80s Eagle issues 259-284

By the mid-to-late 80s, computers were changing the economics of publishing. As colour and other printing processes got cheaper, Eagle finally threw off the ear of inky newsprint, and with issue 259 (7th March 1987) re-launched with a new look. It’s an indication of how important to IPC Eagle was, that 2000AD would not do the same thing for another couple of months.

The most obvious beneficiary of the change was Dan Dare, for which Carlos Cruz could now provide fully painted colour art for the first time since the days of Ian Kennedy and Pat Mills 4 years earlier. The script was still by Tom Tully, although he went uncredited for a few issues. In fact, it was business as usual, except for the fact that Dan Dare was dead. This is soon solved, as the Mysterons – sorry, Mythereons – turn up to bring him back to life to ‘balance’ a cosmos which needs a Dan to oppose the evil of the Mekon. Quite why they should think that now is a bit of a mystery, as the Mekon has been trapped in time since their last encounter (see “Eagle issues 209-229”), and turns out to be causing trouble in London in 1987.


All of this is, of course, an excuse for a bit of a re-format, as Dare is brought back from the dead somehow angrier and more aggressive than before – a move bound to antagonise purists. Most of the old characters like simply Pinkerton disappear, while Digby – now confined to a wheelchair – only appears in a few episodes.

After some angry shouting, Dare follows the Mekon to 1987, but the green dome-head escapes back to the 23rd century with some McGuffinaneum rock (I may have just made that up) he’s stolen from the British museum. Dare has to return empty-handed apart from Zapper Lawrence, a twentieth century teenager who implausibly turns out to be brilliant at the weapon systems of the future. In concept, Zapper resembles Flamer Spry from the original strips, but with the extra wish-fulfilment frisson that he’s from the present day. Dan now goes about putting together an elite team called Dare’s Eagles. Unfortunately, he goes for a rather unsophisticated recruitment policy, which simply consists of wandering around, and hiring whoever he happens to bump into. Ultimately, this ‘team’ consists of Zapper, a mutated blue Treen called Tremloc and coolest of all, walking cliché Apsilon Stelth, an alien knight, dying of a deadly disease, and with his own catchphrase – “Detrimus Krede!”. Later on, they get joined by Velvet O’Neal, a Tully character who had appeared in some previous stories, but who now takes on a larger role, and celebrates by adopting a much tighter jumpsuit. During a lengthy story, they now pursue the Mekon in Dare’s new spaceship – the Britannia Eagle – in an effort to stop him building a mcguffinaneum-based doomsday weapon which will destroy the entire galaxy. For some reason. Unfortunately, Zapper and Tremloc’s main contributions are getting into trouble and hindering the mission. Dare would have been better off asking for CVs and references. Partly as a result of this, the Mekon gets to launch his weapon. Disappointingly, Dare solves this dilemma by shooting it. With his handgun. Having left the Britannia Eagle in a spacesuit for the express purpose of doing this. Sheesh.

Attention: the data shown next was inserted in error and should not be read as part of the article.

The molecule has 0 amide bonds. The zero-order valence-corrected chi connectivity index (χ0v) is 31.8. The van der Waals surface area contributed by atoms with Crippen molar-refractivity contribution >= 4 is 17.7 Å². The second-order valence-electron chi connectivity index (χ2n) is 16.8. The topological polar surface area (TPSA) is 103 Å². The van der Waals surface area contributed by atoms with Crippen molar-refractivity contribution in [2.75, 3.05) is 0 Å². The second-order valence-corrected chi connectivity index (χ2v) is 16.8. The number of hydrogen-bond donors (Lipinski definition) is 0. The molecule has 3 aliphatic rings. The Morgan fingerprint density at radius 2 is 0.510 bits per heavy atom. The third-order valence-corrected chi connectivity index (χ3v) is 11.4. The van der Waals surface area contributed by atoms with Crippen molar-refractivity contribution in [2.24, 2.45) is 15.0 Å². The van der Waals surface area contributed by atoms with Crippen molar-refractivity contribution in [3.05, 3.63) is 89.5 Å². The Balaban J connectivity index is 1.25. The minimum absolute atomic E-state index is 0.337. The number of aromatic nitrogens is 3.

Some dodgy plotting aside, Dare had rarely looked better. Unfortunately, the pressure of producing 3-4 pages of fully painted art each week seems to have been a struggle for Cruz. Ian Kennedy steps in for one episode, and Redondo for some others. Towards the end of the Dare’s Eagles plot-line, an episode appears where the two central pages of art are by Cruz, while the back cover appears to be the work of someone else – possibly Redondo again. Clearly something would have to give.

Eagle at this point was still running reprints of old 2000AD strip MACH 1, skipping episodes where necessary so that the storyline would come to an end in time for another revamp after issue 284. It still looked somewhat out-of-place, although as usual, the Pat Mills scripted episodes were often the best thing to appear in any given issue. The comic was also managing to fit in more pages per story, by reducing from 9 weekly strips to 8. This meant that Doomlord was now alternating 3 and 4 pages episodes, allowing some extra sophistication in story-telling. It kicks off the new era in fine style, with ‘Tibor’s Alien Circus’, in which the Souster boys are kidnapped by a weird inter-dimensional circus, and so is Doomlord when he tries to rescue them. The storyline from there is a straightforward series of escape attempts by Vek, but gives artist Eric Bradbury a fine opportunity to demonstrate his skills by creating more weird and wonderful alien creatures. Attempting to return home after defeating Tibor, Vek and the boys are then propelled into another adventure where they visit a version of Earth where Enok defeated his father and created a totalitarian society explicitly based on Orwell’s 1984. The twist (that they’re actually in an alternate dimension) comes surprisingly late in the day, but gives writers Grant and Wagner a chance to really push the concept to its limit. Doomlord had never been better.